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The Women’s World Cup was a resounding success in attracting new viewers to the sport.
According to financial analyst Deloitte, elite women’s sports will generate $1.28 billion in revenue in 2024, up 300% from three years ago.
The forecasts are based on three main revenue streams – gameday, broadcast and advertising – and predict that football and basketball will be the two most valuable sports, bringing in $555 million and $354 million, respectively, next year.
“In recent years, we have seen exceptional growth in women’s sport globally, resulting in significant increases in its commercial value, which in turn has led to growing interest from investors,” Jennifer Haskel, Insights Lead of Deloitte’s Sports Business Group, said.
“What is crucial is that women’s sport is increasingly seen as a unique product that is increasingly different from top-level men’s sport.”
The forecast comes at an exciting time for women’s sport, which has generally been on an upward trajectory in recent years.
The FIFA Women’s World Cup, for example, was a resounding success that opened up the sport to a whole new audience.
However, such tournaments have also shed light on where improvements are needed and where women still face discrimination in sport.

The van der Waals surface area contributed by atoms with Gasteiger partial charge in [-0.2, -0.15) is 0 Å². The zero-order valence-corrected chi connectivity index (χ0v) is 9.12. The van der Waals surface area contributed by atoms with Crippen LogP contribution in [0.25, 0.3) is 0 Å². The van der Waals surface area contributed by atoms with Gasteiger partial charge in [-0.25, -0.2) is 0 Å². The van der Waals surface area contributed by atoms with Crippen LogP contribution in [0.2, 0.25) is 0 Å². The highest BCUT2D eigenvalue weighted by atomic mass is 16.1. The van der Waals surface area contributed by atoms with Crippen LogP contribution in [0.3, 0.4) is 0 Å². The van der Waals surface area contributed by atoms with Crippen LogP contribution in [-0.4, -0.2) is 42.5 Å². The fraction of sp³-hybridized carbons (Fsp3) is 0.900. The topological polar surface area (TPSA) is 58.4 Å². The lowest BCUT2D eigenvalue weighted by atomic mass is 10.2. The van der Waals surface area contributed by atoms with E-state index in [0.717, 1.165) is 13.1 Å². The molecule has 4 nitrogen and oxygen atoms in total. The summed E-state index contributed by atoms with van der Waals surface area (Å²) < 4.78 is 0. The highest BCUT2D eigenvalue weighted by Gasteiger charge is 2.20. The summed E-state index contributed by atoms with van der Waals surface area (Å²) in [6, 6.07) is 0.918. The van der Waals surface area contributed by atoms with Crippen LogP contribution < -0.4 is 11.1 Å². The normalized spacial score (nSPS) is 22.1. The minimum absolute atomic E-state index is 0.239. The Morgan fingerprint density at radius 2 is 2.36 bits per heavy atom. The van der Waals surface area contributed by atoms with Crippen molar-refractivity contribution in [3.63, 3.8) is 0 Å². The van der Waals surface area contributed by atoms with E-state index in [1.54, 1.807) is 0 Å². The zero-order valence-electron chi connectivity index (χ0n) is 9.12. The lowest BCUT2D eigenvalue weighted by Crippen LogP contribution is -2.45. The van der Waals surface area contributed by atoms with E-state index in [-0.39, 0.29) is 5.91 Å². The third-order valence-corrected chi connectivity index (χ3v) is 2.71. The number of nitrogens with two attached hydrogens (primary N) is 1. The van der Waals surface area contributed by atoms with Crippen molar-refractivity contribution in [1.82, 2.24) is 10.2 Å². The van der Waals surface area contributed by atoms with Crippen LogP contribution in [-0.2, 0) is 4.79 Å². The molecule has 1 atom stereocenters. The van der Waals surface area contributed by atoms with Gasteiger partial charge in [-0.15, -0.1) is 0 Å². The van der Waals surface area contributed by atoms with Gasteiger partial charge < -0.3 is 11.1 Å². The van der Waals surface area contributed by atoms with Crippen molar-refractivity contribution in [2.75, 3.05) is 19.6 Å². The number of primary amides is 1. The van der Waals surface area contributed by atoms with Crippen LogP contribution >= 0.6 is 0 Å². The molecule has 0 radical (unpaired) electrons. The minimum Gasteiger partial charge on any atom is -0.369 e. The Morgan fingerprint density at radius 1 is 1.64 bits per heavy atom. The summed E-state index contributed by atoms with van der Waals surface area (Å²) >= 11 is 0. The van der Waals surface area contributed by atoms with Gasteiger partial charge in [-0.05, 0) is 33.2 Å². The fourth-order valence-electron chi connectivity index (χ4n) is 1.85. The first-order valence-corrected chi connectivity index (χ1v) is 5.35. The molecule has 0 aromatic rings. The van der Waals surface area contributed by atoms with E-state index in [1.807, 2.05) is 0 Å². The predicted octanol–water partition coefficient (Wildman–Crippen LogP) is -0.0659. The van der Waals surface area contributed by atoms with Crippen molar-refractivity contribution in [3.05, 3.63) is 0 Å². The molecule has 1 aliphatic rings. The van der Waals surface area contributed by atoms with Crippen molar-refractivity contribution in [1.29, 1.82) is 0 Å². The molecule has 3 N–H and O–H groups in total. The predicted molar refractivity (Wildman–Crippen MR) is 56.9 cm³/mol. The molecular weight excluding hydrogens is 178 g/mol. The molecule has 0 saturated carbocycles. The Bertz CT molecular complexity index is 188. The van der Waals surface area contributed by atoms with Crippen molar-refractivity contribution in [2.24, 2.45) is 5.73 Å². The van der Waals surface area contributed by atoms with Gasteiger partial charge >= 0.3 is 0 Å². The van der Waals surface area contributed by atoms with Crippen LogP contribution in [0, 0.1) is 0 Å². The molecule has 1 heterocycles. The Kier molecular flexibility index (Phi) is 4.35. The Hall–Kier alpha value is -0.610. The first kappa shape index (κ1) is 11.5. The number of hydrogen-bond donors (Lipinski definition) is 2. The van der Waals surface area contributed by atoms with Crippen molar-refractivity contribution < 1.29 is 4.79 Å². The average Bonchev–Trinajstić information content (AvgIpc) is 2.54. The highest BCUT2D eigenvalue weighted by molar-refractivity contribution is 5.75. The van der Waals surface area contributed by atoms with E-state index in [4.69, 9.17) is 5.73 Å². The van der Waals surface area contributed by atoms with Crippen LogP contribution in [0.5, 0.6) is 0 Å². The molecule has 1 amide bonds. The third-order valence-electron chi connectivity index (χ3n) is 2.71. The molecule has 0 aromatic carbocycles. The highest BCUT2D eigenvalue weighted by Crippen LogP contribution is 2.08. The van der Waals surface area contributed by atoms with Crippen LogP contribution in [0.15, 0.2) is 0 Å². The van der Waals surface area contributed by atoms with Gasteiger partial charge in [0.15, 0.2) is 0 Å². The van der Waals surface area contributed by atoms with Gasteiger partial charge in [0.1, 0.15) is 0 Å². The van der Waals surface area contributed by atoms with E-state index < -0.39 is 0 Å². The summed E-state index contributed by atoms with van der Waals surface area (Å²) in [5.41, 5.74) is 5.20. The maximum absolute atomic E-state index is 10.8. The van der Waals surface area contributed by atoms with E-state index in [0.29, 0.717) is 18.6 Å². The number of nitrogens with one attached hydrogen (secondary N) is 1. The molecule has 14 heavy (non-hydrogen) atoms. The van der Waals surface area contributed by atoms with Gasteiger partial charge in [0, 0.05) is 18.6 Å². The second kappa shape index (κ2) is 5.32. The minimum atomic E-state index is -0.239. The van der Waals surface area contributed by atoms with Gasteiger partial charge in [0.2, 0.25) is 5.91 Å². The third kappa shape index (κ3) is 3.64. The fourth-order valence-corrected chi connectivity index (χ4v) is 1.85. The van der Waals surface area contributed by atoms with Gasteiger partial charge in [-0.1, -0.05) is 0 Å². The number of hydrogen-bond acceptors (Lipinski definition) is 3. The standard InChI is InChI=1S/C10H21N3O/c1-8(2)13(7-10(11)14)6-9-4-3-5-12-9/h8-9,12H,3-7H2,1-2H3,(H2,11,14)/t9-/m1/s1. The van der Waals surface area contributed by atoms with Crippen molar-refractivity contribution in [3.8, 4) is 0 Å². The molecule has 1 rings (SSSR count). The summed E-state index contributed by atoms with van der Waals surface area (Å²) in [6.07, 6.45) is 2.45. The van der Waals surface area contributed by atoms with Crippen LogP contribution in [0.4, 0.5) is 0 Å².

Spain’s World Cup victory, for example, was overshadowed by the controversy over unwanted kisses between former Spanish Football Federation boss Luis Rubiales and Jennifer Hermoso, which sparked a crisis in Spanish football and drew condemnation in Spain and around the world.
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Deloitte expects the Women’s Tennis Association (WTA) tour to be a big contributor to revenue next year.
Deloitte forecasts that the valuations of women’s teams and leagues will continue to rise and broadcast contracts will become increasingly lucrative.
And as women’s sports continue to reach new heights in Europe, North America is expected to remain by far the most valuable geographic market. Deloitte predicts the region will bring in $670 million next year, accounting for 52% of the market.
“Broadcasters, streamers and social media platforms will play an important role in presenting major events that capture the interest of new and existing fans while creating an experience that is memorable and impactful,” said Paul Lee, global head of technology , media and telecommunications research at Deloitte, said.
“The next step will be to retain core viewers who loyally tune in to follow their favorite players, teams and competitions throughout the season.”